Maturity Progression: Engagement
Region: Asia
Scope: Corporate Value Chain

Case Study Overview:

This case study drawn from the 2016 CDP Water Report.


Ford Motor Company has set an aggressive new target to reduce water use in its manufacturing operations by 30% per vehicle from 2015-2020. Water has been a priority for the company since 2000, when Ford announced its first reduction targets. Since then, the Company has reduced water use per vehicle by 61%. By 2020, it expects to reduce water use per vehicle by nearly 75%. These reductions have been achieved by implementing new technologies like 3-wet painting in assembly plants and minimum quantity lubrication in powertrain plants. In the future, Ford will be introducing real time water metering to aggressively manage water use.

Ford recognizes that it can’t tackle water issues by itself, which is why it pursues partnerships to solve challenges and shares best practices with its suppliers through the Partnership for a Cleaner Environment (PACE) program.

Ford’s employees are also very engaged in the Company’s water efforts. In recognition of the 10th anniversary of the Ford Volunteer Corps, Ford’s Executive Chairman Bill Ford created the Bill Ford Better World Challenge, a global grant program that will award up to US$500,000 to community service projects identified by company employees.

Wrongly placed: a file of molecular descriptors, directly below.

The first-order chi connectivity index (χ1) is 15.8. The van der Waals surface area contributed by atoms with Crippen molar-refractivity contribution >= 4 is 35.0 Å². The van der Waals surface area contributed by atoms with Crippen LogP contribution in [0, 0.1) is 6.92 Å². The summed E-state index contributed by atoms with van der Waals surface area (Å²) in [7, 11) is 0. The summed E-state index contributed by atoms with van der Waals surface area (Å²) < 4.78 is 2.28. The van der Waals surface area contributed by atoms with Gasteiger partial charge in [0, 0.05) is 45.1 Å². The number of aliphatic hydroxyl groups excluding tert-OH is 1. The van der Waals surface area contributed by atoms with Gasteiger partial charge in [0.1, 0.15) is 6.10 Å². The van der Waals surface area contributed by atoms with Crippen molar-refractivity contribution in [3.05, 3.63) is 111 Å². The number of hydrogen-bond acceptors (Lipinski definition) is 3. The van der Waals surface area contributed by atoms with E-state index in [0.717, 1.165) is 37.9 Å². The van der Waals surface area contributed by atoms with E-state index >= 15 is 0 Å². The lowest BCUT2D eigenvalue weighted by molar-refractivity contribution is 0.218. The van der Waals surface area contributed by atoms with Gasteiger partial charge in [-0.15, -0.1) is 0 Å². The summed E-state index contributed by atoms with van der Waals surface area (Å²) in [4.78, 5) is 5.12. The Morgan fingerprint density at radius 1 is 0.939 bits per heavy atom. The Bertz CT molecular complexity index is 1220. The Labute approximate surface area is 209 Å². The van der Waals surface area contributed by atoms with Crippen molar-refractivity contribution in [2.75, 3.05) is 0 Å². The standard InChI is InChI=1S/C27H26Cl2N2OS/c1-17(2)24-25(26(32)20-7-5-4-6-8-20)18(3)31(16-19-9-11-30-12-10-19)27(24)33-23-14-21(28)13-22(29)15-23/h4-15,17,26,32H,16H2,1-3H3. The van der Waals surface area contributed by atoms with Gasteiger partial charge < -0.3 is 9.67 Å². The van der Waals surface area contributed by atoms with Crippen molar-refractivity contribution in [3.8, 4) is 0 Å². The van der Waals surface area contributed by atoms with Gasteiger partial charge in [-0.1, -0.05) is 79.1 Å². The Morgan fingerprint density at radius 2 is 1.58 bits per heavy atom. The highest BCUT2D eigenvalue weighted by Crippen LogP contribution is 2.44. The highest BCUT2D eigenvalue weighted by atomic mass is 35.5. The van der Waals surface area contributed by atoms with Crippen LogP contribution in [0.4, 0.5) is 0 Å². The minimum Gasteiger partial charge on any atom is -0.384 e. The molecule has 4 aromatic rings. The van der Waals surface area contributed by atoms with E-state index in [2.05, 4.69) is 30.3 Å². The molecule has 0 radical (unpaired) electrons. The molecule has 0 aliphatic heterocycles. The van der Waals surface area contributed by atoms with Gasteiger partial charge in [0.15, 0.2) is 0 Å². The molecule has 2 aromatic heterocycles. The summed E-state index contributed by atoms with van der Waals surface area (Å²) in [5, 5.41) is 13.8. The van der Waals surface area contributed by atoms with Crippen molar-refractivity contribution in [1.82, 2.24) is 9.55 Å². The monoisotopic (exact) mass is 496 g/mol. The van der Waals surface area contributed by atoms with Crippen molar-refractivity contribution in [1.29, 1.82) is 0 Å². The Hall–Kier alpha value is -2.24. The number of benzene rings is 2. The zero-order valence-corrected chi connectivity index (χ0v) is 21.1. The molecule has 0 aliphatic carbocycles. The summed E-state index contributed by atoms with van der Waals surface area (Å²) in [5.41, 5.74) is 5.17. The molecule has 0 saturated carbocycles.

One winning project is the Thailand Clean Water Community Project. Hundreds of Ford volunteers are working with World Vision Foundation of Thailand, helping rebuild a water system in the town of Chanthaburi that serves a school and more than 3,300 local residents. Ford volunteers are repairing storage tanks and installing new water purifiers, sinks and other restroom fixtures. In addition, the water will be used to help irrigate crops and sustain community gardens, also providing a hands-on learning experience for students and families.

This work and Ford’s goal of zero potable water use for manufacturing reinforces our commitment to the human right to water and is the foundation for our ultimate goal of zero water withdrawal for our manufacturing processes.”

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